Fight brews over New Jersey Council on Affordable Housing overhaul by Christie

Posted: September 16, 2011

The Christie administration, providing details Thursday of its decision to eliminate the state's controversial affordable-housing agency, said the move would end a regulatory nightmare, but advocates called it an illegal giveaway to political allies.

In late June, while Trenton was focused on approving a new budget, Gov. Christie announced several state-government reorganization plans. Those included the elimination of the independent Council on Affordable Housing and the transfer of its functions to the Department of Community Affairs.

The changes would allow Christie to give towns more control over the construction of affordable housing, long a heated issue in a densely populated state where housing costs are high and poverty is concentrated.

New Jersey courts have ruled that towns are obligated to permit the construction of housing for low-income residents. The housing council was the independent agency that determined each town's obligation.

"The goal of this reorganization plan is to put an end to this hopelessly complex and outdated system - and provide affordable housing opportunities to our most deserving residents," DCA Commissioner Lori Grifa, a Christie cabinet member, said in a statement.

"By consolidating the authority for housing within the [DCA], we will not only reduce bureaucracy in the system, but foster greater predictability for all players in the affordable housing arena."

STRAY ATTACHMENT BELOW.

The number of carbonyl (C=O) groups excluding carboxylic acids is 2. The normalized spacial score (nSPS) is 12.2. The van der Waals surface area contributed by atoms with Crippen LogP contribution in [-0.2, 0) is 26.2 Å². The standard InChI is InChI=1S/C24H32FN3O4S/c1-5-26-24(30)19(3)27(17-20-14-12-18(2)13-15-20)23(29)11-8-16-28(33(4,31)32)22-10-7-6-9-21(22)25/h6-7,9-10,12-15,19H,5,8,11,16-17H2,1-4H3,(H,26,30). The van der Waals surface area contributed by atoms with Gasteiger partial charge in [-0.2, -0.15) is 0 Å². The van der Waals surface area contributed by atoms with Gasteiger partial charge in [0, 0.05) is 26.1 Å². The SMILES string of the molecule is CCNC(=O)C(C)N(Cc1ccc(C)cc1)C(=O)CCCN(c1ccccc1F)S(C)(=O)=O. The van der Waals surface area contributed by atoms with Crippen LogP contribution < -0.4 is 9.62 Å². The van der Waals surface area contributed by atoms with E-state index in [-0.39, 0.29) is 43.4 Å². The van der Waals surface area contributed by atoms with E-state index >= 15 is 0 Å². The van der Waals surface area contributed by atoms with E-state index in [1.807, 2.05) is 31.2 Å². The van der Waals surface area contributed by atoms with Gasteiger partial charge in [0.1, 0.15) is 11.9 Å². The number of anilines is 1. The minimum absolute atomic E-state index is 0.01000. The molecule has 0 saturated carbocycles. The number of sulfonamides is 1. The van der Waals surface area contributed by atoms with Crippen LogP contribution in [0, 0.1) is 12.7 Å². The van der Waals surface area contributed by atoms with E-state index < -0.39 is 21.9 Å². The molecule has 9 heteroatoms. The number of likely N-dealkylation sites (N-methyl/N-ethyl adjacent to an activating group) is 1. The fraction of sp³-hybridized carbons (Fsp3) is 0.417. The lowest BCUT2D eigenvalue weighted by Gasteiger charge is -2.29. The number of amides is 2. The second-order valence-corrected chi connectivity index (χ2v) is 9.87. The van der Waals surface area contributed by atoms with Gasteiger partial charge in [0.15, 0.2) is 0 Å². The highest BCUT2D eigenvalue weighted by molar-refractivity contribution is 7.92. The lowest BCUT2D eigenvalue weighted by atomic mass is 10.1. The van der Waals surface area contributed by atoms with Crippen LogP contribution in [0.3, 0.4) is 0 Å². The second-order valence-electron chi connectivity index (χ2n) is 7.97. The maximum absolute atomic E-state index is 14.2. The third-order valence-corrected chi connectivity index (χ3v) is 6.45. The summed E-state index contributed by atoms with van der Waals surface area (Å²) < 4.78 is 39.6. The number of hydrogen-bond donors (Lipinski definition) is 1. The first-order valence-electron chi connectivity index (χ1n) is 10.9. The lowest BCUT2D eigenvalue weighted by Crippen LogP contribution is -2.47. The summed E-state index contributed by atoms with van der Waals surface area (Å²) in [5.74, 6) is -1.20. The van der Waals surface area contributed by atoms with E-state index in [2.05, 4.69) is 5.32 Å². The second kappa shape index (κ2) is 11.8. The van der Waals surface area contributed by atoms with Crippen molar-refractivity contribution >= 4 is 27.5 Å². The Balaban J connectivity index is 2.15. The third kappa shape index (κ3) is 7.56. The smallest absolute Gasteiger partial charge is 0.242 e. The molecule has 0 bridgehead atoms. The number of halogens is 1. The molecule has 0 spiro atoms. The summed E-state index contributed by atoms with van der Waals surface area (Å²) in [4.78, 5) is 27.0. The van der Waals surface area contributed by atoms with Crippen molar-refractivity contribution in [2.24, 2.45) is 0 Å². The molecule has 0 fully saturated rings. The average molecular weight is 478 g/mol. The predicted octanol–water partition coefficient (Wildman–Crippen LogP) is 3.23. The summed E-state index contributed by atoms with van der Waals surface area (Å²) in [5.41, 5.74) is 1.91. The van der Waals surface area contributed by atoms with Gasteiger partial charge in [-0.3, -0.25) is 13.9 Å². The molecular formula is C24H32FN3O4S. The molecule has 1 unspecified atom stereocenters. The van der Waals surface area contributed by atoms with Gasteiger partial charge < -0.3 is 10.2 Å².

Grifa said Christie believes that "housing and land use decisions should be made locally" and that the changes "will reduce the bureaucratic logjam and frustration that has chilled housing development for the last few years."

The Fair Share Housing Center in Cherry Hill - which has long fought to enforce Supreme Court rulings that towns must provide their "fair share" of affordable housing - vowed to sue.

Affordable-housing advocates keyed in on an element of the new guidelines under which "municipalities are encouraged to submit requests for waivers of regulations necessary to expedite the production of housing." After a 10-day comment period, the requests can be granted by the Christie administration.

Adam Gordon, an attorney for the Fair Share Housing Center, called the reorganization plan a "mockery of the rule of law" and a "consolidation of power" by Christie.

Gordon said politicians could now seek a waiver, allowing them to tap into hundreds of millions of dollars in affordable housing trust fund money for nonhousing purposes.

Or, towns could ask for waivers to limit housing to senior citizens and keep out families, Gordon said.

"If you're well-connected to Gov. Christie, you can come in and just ask the commissioner to give you millions of dollars in funds," Gordon said. "And if you're not well-connected, he can just say no. This isn't the rule of law; it's a way to just let people who are well-connected get what they want."

Since the process for determining affordable housing obligations has been eliminated, Gordon said, Christie "just took control of [millions of dollars] that he didn't have control over yesterday."

The Council on Affordable Housing had been criticized by both Democrats and Republicans, but a bill abolishing the agency was conditionally vetoed by the governor this year. In its place, Christie issued this reorganization plan.

The Democratic-controlled Senate and Assembly had the opportunity this summer to block the plan, but did not.

Contact staff writer Matt Katz at 609-217-8355,, or @mattkatz00 on Twitter. Read his blog, "Christie Chronicles," at